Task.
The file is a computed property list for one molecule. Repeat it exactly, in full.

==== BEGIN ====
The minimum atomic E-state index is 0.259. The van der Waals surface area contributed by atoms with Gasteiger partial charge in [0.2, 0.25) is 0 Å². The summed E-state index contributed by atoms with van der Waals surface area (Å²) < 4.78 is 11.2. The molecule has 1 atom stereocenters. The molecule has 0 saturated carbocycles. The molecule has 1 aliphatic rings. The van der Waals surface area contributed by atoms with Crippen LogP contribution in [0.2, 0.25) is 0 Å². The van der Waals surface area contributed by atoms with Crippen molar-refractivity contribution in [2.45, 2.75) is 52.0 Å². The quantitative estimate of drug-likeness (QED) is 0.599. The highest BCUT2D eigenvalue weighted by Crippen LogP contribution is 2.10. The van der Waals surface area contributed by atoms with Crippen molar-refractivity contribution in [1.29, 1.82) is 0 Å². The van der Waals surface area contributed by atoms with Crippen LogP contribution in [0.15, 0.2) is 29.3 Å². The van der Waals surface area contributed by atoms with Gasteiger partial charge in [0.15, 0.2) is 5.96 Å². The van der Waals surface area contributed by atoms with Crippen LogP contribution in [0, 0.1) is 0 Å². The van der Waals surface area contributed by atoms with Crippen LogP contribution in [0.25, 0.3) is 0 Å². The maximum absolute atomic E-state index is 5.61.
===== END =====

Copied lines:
The minimum atomic E-state index is 0.259. The van der Waals surface area contributed by atoms with Gasteiger partial charge in [0.2, 0.25) is 0 Å². The summed E-state index contributed by atoms with van der Waals surface area (Å²) < 4.78 is 11.2. The molecule has 1 atom stereocenters. The molecule has 0 saturated carbocycles. The molecule has 1 aliphatic rings. The van der Waals surface area contributed by atoms with Crippen LogP contribution in [0.2, 0.25) is 0 Å². The van der Waals surface area contributed by atoms with Crippen molar-refractivity contribution in [2.45, 2.75) is 52.0 Å². The quantitative estimate of drug-likeness (QED) is 0.599. The highest BCUT2D eigenvalue weighted by Crippen LogP contribution is 2.10. The van der Waals surface area contributed by atoms with Crippen molar-refractivity contribution in [1.29, 1.82) is 0 Å². The van der Waals surface area contributed by atoms with Crippen LogP contribution in [0.15, 0.2) is 29.3 Å². The van der Waals surface area contributed by atoms with Gasteiger partial charge in [0.15, 0.2) is 5.96 Å². The van der Waals surface area contributed by atoms with Crippen LogP contribution in [0, 0.1) is 0 Å². The van der Waals surface area contributed by atoms with Crippen LogP contribution in [0.25, 0.3) is 0 Å². The maximum absolute atomic E-state index is 5.61.